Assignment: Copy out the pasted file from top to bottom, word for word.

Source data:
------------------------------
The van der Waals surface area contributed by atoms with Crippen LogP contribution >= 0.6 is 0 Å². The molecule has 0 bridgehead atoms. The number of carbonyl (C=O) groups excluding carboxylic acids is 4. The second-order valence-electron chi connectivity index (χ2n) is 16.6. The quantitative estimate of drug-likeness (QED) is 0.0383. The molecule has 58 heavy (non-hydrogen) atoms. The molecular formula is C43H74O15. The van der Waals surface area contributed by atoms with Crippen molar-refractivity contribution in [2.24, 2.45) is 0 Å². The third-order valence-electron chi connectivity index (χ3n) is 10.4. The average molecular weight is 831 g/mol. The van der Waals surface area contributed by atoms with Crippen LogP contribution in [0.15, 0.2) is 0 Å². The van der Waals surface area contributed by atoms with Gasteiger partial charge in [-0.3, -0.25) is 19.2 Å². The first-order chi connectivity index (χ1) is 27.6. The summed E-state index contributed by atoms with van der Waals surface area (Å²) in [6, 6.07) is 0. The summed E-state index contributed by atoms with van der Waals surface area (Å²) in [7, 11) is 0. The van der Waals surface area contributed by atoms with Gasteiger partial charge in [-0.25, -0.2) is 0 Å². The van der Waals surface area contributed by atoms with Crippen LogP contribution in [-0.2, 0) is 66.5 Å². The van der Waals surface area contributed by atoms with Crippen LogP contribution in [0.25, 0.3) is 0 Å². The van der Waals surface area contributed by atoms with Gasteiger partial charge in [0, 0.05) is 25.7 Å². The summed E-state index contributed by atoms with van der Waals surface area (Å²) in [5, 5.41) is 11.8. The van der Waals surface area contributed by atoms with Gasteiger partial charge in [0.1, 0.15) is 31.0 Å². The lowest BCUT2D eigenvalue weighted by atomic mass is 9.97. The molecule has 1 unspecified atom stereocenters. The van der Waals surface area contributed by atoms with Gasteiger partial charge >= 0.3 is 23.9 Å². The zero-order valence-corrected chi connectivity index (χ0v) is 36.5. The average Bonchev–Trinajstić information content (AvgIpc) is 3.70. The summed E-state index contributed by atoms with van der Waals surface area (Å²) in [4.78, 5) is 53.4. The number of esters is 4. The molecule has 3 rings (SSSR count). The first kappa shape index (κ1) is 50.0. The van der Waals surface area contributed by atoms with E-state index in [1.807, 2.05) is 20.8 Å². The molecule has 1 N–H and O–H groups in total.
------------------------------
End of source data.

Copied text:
The van der Waals surface area contributed by atoms with Crippen LogP contribution >= 0.6 is 0 Å². The molecule has 0 bridgehead atoms. The number of carbonyl (C=O) groups excluding carboxylic acids is 4. The second-order valence-electron chi connectivity index (χ2n) is 16.6. The quantitative estimate of drug-likeness (QED) is 0.0383. The molecule has 58 heavy (non-hydrogen) atoms. The molecular formula is C43H74O15. The van der Waals surface area contributed by atoms with Crippen molar-refractivity contribution in [2.24, 2.45) is 0 Å². The third-order valence-electron chi connectivity index (χ3n) is 10.4. The average molecular weight is 831 g/mol. The van der Waals surface area contributed by atoms with Crippen LogP contribution in [0.15, 0.2) is 0 Å². The van der Waals surface area contributed by atoms with Gasteiger partial charge in [-0.3, -0.25) is 19.2 Å². The first-order chi connectivity index (χ1) is 27.6. The summed E-state index contributed by atoms with van der Waals surface area (Å²) in [6, 6.07) is 0. The summed E-state index contributed by atoms with van der Waals surface area (Å²) in [7, 11) is 0. The van der Waals surface area contributed by atoms with Gasteiger partial charge in [-0.25, -0.2) is 0 Å². The van der Waals surface area contributed by atoms with Crippen LogP contribution in [-0.2, 0) is 66.5 Å². The van der Waals surface area contributed by atoms with Crippen LogP contribution in [0.25, 0.3) is 0 Å². The van der Waals surface area contributed by atoms with Gasteiger partial charge in [0, 0.05) is 25.7 Å². The summed E-state index contributed by atoms with van der Waals surface area (Å²) in [5, 5.41) is 11.8. The van der Waals surface area contributed by atoms with Gasteiger partial charge in [0.1, 0.15) is 31.0 Å². The lowest BCUT2D eigenvalue weighted by atomic mass is 9.97. The molecule has 1 unspecified atom stereocenters. The van der Waals surface area contributed by atoms with Gasteiger partial charge >= 0.3 is 23.9 Å². The zero-order valence-corrected chi connectivity index (χ0v) is 36.5. The average Bonchev–Trinajstić information content (AvgIpc) is 3.70. The summed E-state index contributed by atoms with van der Waals surface area (Å²) in [4.78, 5) is 53.4. The number of esters is 4. The molecule has 3 rings (SSSR count). The first kappa shape index (κ1) is 50.0. The van der Waals surface area contributed by atoms with E-state index in [1.807, 2.05) is 20.8 Å². The molecule has 1 N–H and O–H groups in total.